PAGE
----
The President of the Republic, Carlos Alvarado, and the Minister of the Interior and Police, Michael Soto, signed Executive Decree No. 42814-MGP, which regulates Law 9710 “Protection of the Right to Costa Rican Nationality of the Cross-border Indigenous Person and Guarantee of Integration of the Cross-border Indigenous Person”.
This regulation – which regulates the process of recognition of this population – provides an institutional response to indigenous peoples whose territory existed before the delimitation of Costa Rica’s borders, through which they have historically moved in accordance with their customs and economic activities, among other circumstances.
Such is the case of the Ngäbe-Bugle population, whose geographical location was from the Valle del General in Costa Rica to Chiriqui in Panama. Currently, they carry out migratory labour movements from the northwest of Panama to the Southern Zone, Los Santos, Naranjo and Sixaola, mainly for the execution of agricultural work such as coffee picking.
Due to the non-recognition of their rights as nationals or residents, this population has not been able to access the rights and legal powers that each resident of the country has.
“The decree does justice to the identity of an indigenous population that has been moving around in a territory that has no borders for centuries. The Government of Costa Rica recognizes this historic right and institutionalizes it for the benefit of this population, all in accordance with international standards and with respect for their worldview,” said Randall Otárola, the Presidency’s Deputy Minister for Political Affairs and Citizen Dialogue.
The regulation – published this Tuesday in the Official Gazette – was developed among various public institutions such as the Directorate General of Migration and Aliens, the Supreme Electoral Tribunal, the Ministry of Justice and Peace and the Vice-Ministry of Political Affairs and Citizen Dialogue, in a process of indigenous consultation with the beneficiary population.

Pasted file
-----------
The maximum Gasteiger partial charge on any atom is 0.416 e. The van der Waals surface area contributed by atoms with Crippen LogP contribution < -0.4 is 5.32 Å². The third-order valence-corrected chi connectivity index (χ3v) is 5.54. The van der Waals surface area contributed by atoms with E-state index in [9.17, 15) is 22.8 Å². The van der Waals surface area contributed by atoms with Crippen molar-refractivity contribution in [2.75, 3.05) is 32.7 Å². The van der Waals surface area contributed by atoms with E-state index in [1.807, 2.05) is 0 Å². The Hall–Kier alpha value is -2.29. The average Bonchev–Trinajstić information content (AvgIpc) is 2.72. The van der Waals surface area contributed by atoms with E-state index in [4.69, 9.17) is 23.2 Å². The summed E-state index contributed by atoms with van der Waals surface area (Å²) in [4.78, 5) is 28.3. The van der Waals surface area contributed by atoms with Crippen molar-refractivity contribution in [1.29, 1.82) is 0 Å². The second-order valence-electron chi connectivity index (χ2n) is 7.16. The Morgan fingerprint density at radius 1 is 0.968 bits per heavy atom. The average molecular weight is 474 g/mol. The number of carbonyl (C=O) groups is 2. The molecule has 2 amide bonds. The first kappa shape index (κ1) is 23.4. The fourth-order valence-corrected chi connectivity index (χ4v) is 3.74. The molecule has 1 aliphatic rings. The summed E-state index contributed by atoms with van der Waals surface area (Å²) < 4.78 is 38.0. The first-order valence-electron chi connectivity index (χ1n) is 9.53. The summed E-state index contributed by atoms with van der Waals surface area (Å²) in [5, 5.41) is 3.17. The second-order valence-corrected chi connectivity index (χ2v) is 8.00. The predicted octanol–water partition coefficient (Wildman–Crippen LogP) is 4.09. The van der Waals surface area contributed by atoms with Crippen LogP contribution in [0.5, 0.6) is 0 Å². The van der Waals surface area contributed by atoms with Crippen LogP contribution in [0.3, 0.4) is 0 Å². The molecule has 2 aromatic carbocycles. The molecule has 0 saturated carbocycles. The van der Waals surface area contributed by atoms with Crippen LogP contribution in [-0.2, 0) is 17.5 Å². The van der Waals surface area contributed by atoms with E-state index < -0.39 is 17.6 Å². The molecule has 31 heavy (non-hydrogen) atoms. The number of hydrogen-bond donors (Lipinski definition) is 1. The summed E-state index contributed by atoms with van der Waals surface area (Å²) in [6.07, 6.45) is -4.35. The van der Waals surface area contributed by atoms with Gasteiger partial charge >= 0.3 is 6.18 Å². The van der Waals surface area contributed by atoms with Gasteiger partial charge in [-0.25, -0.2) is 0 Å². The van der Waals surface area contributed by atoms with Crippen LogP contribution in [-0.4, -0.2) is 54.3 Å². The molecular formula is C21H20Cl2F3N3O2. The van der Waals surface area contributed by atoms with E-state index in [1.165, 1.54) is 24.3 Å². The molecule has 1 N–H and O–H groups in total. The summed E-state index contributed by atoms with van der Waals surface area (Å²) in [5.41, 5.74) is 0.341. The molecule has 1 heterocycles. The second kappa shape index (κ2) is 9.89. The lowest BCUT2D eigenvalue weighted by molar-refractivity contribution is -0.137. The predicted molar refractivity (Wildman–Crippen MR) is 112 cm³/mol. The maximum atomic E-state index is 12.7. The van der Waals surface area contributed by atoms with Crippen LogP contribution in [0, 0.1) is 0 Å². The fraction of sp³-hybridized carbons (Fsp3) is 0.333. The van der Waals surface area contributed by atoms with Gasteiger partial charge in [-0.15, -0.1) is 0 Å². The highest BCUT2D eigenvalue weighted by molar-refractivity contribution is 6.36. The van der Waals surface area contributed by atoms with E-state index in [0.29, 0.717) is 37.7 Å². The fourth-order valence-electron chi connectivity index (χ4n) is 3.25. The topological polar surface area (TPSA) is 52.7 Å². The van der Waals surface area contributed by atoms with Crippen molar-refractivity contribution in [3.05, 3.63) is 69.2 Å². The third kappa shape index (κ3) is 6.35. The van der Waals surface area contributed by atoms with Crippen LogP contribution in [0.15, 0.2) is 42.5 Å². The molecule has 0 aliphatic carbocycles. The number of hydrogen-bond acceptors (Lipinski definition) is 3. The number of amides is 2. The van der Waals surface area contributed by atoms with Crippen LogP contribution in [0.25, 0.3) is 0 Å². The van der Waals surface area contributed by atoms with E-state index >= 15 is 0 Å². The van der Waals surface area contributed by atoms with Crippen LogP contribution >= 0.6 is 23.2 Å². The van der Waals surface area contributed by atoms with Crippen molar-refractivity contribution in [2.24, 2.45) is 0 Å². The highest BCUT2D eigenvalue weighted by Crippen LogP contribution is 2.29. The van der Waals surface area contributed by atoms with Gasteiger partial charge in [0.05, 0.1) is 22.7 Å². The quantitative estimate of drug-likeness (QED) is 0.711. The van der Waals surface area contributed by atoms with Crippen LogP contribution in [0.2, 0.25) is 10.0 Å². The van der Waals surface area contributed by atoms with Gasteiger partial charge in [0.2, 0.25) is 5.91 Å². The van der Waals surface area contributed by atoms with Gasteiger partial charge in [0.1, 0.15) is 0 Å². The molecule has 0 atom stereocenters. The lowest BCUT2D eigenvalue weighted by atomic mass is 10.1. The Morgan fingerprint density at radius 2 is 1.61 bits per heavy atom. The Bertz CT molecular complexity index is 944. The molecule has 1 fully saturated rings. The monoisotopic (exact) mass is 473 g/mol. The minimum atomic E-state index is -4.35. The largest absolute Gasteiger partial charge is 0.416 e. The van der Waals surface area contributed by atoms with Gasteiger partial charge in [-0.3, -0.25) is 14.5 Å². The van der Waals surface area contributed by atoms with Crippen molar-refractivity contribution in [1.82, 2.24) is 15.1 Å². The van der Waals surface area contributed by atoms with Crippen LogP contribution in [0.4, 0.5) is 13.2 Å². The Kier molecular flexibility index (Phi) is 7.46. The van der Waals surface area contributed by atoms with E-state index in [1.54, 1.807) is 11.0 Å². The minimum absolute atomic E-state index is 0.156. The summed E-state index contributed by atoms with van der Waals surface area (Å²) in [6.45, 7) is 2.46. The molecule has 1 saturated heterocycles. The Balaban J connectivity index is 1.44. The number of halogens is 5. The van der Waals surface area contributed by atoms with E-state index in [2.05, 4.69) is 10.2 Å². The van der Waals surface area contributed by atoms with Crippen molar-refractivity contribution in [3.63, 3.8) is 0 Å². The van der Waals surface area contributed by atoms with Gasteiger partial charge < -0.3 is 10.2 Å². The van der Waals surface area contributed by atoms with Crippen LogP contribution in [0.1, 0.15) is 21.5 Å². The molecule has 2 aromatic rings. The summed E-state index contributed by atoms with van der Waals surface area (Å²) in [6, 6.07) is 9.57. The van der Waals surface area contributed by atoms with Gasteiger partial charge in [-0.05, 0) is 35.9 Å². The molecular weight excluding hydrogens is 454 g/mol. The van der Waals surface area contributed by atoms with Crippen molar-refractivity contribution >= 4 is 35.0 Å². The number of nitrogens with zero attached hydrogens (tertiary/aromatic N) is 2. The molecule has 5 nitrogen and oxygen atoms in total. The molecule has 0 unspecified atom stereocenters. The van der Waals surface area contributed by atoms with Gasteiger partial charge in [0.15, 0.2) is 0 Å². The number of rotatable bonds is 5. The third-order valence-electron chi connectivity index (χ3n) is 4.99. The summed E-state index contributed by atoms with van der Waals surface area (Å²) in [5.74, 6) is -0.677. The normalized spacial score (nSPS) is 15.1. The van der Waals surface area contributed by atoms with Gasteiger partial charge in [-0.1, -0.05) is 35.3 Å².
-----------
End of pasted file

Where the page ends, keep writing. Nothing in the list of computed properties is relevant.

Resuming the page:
The regulations establish, among other things, that indigenous cross-border persons must be recognised as such in their country of origin or by a duly registered indigenous association and may be regularised as temporary or permanent residents. For this registration they must submit a series of documents and certifications to the Directorate General for Migration and Aliens (DGME).
The validity of the document of migratory accreditation of this population will be granted for a period of two years, extendable for equal periods.
In addition, this regulation reforms Executive Decree No. 37112 with respect to the treatment of foreign indigenous persons, who could opt for the categories of temporary resident, permanent resident, temporary worker or student, if they meet the established requirements.
“This regulation is the fulfilment of the historical recognition of the country for a people that existed in this territory since before the creation of the Spanish border in Central America. Thus, from the DGME we are part of this significant reform for indigenous peoples across borders. The fact that they can access their migratory regularization procedures in a simple way speeds up their imminent naturalization process, in a set of inter-institutional actions for the recognition of their rights,” said Daguer Hernández, deputy director of the DGME.
The regularisation of their migratory status and institutional recognition has been one of the recurrent demands made by indigenous cross-border people.